Brampton widow says hospital lost husband's watch, wallet

A Brampton woman mourning the sudden death of her husband wants to know what happened to his belongings, but she says the hospital where he was admitted isn't offering any answers.

Dr. Rajinder Sippy wearing watch, gold necklace

A Brampton, Ont., woman says the hospital where her husband died can't find his personal items 2:17

A Brampton, Ont., woman mourning the sudden death of her husband wants to know what happened to his belongings — but, she says, the hospital where he was admitted isn’t offering any answers.

Kalpana Sippy says her husband of 30 years, Dr. Rajinder Sippy, was wearing a watch and a gold necklace when he suddenly began suffering chest pains in July. The 57-year-old general practitioner was working in his office at the time and was rushed by ambulance to the Brampton Civic Hospital, where he died.

"I was in a state of shock," Sippy told CBC News reporter Stephanie Matteis in an exclusive interview.

She says she left the hospital in a daze, but later called the head nurse to retrieve her husband’s belongings, including his wallet, identification and bank cards.

But the nurse told Sippy that they couldn’t find them.

Since then, Sippy says she has been in touch with hospital staff, including the head of security and a patient relations officer.

"I think we tried to contact with them around 10 to 15 times the last two months… and the patient relations officer, she finally said, ‘No, sorry, we can’t find anything,’" says Sippy.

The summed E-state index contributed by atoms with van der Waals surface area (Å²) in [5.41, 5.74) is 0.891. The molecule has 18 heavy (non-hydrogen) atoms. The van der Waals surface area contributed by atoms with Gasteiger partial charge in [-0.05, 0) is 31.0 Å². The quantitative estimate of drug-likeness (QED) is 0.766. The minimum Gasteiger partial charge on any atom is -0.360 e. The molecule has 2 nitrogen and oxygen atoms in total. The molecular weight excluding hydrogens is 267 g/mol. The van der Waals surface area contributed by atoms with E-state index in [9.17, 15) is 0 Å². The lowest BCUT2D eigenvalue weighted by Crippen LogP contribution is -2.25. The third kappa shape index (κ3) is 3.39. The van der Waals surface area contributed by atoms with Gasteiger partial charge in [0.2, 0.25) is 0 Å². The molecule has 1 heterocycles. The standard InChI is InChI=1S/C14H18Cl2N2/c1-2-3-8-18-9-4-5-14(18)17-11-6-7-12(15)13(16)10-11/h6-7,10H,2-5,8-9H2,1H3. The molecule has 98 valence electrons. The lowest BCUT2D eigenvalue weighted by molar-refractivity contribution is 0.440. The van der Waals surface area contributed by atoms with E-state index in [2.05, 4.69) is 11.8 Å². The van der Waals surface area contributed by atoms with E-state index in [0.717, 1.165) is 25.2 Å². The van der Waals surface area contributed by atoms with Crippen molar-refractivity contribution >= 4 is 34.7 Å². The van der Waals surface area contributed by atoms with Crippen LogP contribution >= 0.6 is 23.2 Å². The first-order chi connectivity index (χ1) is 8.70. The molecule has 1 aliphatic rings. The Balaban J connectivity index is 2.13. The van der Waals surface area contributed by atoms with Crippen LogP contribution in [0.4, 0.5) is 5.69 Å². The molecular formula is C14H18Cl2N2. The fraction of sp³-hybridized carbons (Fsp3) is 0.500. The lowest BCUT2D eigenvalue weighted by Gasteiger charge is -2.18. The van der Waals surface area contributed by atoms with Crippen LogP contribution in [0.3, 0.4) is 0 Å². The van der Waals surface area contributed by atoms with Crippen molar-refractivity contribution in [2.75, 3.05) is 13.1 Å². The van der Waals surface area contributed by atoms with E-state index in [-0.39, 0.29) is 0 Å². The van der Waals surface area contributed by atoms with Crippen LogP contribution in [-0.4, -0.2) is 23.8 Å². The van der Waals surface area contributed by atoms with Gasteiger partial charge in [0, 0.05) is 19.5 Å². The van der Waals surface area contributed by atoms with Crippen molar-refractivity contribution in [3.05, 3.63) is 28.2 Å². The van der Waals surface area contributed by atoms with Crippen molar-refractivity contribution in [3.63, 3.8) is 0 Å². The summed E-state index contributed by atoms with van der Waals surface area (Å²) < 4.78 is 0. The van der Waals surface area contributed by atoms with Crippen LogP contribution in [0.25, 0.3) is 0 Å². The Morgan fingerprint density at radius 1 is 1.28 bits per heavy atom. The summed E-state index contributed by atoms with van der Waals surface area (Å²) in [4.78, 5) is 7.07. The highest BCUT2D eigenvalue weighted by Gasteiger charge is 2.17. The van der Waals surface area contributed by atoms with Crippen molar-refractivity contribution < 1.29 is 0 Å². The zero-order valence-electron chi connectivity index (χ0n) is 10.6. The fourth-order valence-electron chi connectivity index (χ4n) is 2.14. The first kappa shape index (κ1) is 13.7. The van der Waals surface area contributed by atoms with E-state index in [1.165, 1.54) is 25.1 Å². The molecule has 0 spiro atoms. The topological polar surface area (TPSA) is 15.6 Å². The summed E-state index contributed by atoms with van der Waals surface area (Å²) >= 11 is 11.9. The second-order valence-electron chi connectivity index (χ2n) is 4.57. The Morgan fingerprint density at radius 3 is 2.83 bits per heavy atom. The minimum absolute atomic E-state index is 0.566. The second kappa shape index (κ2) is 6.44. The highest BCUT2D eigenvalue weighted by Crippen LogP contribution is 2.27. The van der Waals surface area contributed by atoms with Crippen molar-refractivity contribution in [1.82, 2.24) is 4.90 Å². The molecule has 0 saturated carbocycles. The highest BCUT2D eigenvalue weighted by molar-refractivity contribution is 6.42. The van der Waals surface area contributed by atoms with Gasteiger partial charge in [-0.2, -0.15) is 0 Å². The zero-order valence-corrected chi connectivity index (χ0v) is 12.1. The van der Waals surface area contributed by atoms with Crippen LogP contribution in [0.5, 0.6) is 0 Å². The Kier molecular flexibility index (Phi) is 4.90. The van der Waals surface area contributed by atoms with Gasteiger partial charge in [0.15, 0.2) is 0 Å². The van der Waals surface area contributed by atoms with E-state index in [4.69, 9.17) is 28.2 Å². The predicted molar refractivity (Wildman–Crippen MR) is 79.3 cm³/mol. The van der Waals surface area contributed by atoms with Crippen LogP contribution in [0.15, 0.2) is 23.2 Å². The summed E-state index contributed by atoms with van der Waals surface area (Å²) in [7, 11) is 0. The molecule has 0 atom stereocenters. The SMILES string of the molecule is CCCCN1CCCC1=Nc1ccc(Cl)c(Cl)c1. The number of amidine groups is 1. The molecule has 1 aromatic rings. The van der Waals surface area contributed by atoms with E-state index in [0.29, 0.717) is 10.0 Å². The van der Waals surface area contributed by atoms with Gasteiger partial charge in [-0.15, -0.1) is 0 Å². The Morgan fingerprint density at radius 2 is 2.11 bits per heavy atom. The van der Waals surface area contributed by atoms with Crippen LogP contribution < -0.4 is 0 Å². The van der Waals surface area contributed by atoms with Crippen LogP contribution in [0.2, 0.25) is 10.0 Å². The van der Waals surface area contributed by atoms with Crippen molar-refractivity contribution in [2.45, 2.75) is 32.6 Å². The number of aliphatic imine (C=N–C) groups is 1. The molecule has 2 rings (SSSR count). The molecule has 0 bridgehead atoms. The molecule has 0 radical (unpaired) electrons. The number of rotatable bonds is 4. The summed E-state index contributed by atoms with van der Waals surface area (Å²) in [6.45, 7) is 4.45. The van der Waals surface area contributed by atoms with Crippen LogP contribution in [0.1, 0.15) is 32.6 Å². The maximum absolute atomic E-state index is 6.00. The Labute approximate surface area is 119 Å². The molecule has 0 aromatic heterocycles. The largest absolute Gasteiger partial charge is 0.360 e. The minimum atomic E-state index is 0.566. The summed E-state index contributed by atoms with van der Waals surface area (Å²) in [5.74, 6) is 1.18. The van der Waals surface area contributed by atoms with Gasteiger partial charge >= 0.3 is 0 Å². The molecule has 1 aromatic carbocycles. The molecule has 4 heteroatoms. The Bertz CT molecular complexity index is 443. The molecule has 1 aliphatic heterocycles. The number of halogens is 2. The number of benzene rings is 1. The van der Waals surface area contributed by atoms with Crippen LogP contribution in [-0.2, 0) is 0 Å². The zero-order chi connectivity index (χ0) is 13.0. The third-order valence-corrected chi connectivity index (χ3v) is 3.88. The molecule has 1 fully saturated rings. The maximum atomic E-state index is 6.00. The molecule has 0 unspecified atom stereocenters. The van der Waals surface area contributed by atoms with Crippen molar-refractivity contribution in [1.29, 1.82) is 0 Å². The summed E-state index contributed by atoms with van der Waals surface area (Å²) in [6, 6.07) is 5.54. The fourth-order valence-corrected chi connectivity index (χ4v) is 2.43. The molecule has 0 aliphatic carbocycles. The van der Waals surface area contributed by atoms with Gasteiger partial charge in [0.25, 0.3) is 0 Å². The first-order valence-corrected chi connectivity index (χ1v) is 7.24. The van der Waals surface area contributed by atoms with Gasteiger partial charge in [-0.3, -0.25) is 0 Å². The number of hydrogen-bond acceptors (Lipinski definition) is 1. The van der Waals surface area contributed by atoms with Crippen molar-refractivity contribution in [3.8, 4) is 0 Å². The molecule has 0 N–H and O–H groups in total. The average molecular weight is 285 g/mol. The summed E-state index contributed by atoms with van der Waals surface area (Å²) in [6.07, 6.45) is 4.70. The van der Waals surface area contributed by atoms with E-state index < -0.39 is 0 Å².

She says she was never offered any compensation or even a formal apology.

Dr. Rajinder Sippe (second from left) died in July after suffering chest pains. His wife, Kaltana Sippy (far left), says the hospital still hasn't returned his belongings. (CBC)

A spokesperson from the hospital says that it launched an investigation, but it hasn’t turned up any missing items.

The spokesperson also said that hospital staff usually follow a process of documentation when personal items are taken from patients and returned to family members — but in this case, no paperwork was found.

Sippy, meanwhile, has started a file with Peel Regional Police and is waiting to hear back. She says her husband’s belongings have sentimental value and that he wanted their son to have his watch.

"Those were the last things that he had on him, so they should be given properly to the family members," Sippy says.


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